How does an Android phone work without Google apps? Look at China
Debate over Google’s dominance revives after EU ruling
In most of the world, Google’s apps have become so ubiquitous it’s hard to find an Android device without some pre-installed.
But an EU antitrust ruling this week raised that prospect, after it fined Google for forcibly bundling services like Search, Chrome and Maps on devices.
Some have said they can’t imagine using Android without Google. But in the world’s largest smartphone market, tens of millions of Android handsets are sold without any Google apps at all.
Yup, I’m talking about China.
Since 2010, when Google pulled its search engine from mainland China out of censorship concerns, the majority of Google apps and services are blocked in the country.
The first thing you’ll notice missing on most Android phones sold in China: Google Play. Replacing it are individual app stores from smartphone makers like Xiaomi, Huawei, Oppo and Vivo -- as well as tech giants like Tencent, Baidu, Sogou and Qihoo.
Many of these stores actually provide a wide range of Google apps -- but most need access to Google’s servers to run, meaning they can’t function without using a VPN to bypass China’s Great Firewall.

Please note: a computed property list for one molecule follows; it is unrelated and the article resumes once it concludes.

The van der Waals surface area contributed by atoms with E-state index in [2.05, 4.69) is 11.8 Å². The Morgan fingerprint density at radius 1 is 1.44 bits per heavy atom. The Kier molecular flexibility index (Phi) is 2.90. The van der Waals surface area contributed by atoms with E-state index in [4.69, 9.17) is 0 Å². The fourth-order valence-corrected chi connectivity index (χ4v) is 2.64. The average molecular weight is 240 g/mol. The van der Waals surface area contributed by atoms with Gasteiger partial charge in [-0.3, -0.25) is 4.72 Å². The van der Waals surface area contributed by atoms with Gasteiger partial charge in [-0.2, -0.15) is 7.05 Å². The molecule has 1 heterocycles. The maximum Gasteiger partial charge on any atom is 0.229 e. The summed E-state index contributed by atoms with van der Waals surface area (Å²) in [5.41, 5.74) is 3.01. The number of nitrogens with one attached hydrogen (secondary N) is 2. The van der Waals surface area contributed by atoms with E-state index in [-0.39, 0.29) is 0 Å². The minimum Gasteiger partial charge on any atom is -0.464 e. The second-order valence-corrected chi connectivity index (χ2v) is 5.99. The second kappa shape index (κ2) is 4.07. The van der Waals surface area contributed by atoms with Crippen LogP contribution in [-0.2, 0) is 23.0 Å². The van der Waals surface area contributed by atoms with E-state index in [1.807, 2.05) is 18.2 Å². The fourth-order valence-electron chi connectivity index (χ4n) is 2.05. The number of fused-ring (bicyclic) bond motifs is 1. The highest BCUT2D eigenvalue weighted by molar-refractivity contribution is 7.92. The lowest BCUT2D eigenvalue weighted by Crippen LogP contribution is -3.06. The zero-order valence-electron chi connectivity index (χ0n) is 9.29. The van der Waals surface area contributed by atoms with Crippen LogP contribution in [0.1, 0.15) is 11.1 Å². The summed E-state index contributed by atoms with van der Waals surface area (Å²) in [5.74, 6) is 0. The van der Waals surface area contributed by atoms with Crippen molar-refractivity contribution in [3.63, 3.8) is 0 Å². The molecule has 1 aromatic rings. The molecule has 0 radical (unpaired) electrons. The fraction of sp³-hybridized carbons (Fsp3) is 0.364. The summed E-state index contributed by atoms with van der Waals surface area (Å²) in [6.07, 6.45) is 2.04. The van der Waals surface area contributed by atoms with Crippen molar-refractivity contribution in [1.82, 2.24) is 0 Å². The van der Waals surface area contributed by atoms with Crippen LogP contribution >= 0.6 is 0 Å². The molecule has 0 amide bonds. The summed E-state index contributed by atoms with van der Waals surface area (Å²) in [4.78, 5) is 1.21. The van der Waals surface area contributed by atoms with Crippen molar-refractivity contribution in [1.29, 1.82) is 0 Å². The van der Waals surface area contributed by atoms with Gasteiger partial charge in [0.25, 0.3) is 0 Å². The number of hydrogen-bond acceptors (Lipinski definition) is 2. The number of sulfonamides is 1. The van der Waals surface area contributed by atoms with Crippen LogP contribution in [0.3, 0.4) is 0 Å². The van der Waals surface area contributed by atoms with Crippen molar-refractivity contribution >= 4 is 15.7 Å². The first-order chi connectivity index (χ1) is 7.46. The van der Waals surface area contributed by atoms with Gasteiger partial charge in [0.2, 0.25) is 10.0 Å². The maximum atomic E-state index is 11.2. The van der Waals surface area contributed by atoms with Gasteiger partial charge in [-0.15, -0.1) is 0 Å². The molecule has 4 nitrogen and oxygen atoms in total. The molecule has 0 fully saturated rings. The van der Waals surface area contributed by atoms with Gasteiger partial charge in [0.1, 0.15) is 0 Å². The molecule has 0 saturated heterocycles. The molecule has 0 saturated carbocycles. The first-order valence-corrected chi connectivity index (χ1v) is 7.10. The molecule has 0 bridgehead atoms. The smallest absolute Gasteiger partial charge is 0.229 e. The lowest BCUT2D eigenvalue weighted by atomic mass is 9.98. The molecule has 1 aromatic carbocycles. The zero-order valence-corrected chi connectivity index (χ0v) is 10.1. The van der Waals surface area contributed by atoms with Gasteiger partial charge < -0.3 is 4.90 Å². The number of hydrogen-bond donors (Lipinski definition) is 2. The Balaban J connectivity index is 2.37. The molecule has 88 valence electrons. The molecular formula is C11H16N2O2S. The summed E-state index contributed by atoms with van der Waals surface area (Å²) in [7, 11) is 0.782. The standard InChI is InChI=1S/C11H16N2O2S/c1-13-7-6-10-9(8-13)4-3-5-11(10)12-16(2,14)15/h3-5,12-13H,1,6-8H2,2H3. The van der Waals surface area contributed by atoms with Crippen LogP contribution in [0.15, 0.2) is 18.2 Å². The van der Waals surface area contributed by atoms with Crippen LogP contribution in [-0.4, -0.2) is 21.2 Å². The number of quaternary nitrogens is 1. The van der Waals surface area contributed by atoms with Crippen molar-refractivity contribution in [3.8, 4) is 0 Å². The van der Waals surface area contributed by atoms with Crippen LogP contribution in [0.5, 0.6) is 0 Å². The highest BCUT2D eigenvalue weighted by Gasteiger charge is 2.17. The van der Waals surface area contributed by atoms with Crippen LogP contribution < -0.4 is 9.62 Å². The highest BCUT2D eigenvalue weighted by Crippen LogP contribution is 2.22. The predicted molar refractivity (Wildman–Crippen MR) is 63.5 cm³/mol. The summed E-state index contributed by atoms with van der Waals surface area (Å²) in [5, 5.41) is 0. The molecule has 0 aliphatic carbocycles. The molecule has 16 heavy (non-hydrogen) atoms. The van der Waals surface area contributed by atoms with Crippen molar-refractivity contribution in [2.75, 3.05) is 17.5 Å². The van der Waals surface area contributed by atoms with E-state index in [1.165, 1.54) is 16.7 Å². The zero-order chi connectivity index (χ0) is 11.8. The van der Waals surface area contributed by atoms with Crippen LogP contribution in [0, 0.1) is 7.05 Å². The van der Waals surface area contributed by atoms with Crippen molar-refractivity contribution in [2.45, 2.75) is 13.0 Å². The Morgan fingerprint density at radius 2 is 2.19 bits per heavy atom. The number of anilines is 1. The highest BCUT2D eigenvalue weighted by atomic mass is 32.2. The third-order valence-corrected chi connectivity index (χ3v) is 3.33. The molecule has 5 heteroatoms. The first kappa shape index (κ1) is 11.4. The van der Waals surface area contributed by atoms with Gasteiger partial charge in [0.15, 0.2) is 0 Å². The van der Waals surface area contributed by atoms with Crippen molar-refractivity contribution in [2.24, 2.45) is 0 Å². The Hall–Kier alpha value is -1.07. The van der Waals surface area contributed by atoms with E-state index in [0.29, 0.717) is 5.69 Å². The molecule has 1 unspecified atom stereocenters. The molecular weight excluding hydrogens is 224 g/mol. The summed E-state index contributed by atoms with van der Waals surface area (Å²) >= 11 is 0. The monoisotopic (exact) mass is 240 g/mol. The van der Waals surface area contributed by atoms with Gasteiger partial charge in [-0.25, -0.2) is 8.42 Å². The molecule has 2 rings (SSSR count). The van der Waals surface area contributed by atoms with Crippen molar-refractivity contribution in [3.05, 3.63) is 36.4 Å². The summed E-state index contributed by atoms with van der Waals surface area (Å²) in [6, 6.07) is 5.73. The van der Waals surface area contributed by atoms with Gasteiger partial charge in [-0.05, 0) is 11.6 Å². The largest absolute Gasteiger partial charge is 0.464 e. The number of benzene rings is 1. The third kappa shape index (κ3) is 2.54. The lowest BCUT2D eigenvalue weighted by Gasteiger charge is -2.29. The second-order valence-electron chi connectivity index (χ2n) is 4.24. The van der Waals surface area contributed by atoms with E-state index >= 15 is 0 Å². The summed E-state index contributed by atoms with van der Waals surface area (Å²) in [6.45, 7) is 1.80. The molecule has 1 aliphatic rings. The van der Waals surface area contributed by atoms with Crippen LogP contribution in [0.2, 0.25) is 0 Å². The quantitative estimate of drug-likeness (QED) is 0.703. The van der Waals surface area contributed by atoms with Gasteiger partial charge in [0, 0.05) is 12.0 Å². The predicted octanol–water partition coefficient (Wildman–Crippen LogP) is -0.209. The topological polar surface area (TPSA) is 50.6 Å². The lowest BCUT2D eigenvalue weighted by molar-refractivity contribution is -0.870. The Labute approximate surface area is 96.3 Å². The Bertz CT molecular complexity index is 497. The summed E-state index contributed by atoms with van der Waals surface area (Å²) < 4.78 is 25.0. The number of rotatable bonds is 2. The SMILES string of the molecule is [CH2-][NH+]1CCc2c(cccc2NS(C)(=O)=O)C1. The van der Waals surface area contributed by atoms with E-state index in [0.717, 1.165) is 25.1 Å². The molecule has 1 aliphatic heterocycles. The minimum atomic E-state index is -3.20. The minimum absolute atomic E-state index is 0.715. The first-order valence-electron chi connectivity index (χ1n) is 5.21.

Without Google’s default dominance, China’s mobile landscape looks very different from the West. According to Chinese data analytics firm QuestMobile, Tencent’s QQ Browser led the pack last year among mobile browsers, not Chrome. China’s most popular map app was Gaode Maps, not Google Maps. The top video app was Baidu’s iQiyi, not YouTube. And the most popular search engine was Baidu, not Google.
It's hard to see those apps breaking into the West -- partially because, realistically speaking, Google apps aren't going away.
Unlike in China, Europeans can freely seek out and use Google apps even if they aren’t bundled with Android. Given how many Europeans are already hooked on Google’s popular services, it’s possible that some phone makers will choose to preload Google apps on their devices, even if they aren’t forced to do so.
It’s hard to see this as the trigger for everyone to switch to Gaode Maps, but the ruling does provide hope for the competition, at least according to Firefox maker Mozilla. An executive told the Associated Press this could be "a huge opportunity."